Two guns. Two best friends. And a pact to end their lives when the day is done.
Similar to Carlos Lopez Estrada’s criminally underseen Blindspotting, On the Count of Three deals with two frustrated young men who are trapped by societal systems beyond their control. Propelled by two dynamic performances, the spine of this timely film is an unabashedly wicked and dark sense of humor that makes some of the thorny issues Jarrod Carmichael puts under the microscope a bit easier to take but it doesn’t rob them of their incendiary nature.
The film starts with a jolt as we see lifelong friends Kevin (Christopher Abbott) and Val (Carmichael) pointing guns at each other’s faces, ready to carry out a double suicide pact. Before we see the result, the film rewinds to events from earlier that day. Kevin has been placed in an institution after his latest suicide attempt and though he desperately wants to be released, the powers that be deny his request. Meanwhile, Val has gotten a promotion at a job that he hates and feels as though life is filled with nothing but dead ends for him. After his own failed suicide attempt, he goes to spring Kevin and after a heated conversation, decide to kill each other but not before embarking on a one last carefree, madcap day.
We see the duo visit old haunts, drop by their old place of work and finally go to see Kevin’s old therapist (Henry Winkler), intent on killing him as well. Why he would want to do this and the real reason behind Val’s despair are revealed, both providing a plausible rational for their behavior. Credit Abbott and Carmichael for the gusto as well as emotional vulnerability they bring to these two overgrown boys; though they may be men in terms of their age, circumstances have stunted their emoitonal development, a hobbling that will contribute to their ultimate fate.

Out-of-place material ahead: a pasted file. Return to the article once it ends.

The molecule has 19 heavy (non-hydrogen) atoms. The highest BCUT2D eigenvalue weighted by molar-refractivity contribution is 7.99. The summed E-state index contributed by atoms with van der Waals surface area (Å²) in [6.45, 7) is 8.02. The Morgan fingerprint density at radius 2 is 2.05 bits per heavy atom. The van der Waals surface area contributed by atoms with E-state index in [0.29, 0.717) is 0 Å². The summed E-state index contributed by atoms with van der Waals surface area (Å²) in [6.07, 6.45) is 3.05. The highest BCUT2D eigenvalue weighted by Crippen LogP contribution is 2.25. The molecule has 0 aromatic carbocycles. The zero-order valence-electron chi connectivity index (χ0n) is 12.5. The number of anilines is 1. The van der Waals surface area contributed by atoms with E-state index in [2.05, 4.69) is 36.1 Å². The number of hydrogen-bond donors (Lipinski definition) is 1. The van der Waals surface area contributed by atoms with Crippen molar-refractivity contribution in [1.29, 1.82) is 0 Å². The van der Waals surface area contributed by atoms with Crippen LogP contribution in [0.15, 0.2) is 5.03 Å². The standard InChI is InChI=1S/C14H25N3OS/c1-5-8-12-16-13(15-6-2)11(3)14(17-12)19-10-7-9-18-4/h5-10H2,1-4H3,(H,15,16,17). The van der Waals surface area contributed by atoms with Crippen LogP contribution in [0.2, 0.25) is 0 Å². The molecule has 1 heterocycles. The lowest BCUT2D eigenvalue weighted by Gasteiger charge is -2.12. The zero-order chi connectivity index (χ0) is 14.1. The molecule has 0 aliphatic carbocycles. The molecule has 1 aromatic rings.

You have to admire Carmichael for not taking the easy way out where his script is concerned. He does not opt for a happy ending but rather one that speaks to the sense of rage and helplessness so many are feeling right now. And while the film’s devastating final image offers a glimmer of hope, Count still maintains its narrative integrity, refusing to sugarcoat the fact that the system has failed these two men and so many like them. Their ability to heal and live a happy life is not out of the question, but it will be fraught with roadblocks and hard-won.
3 1/2 Stars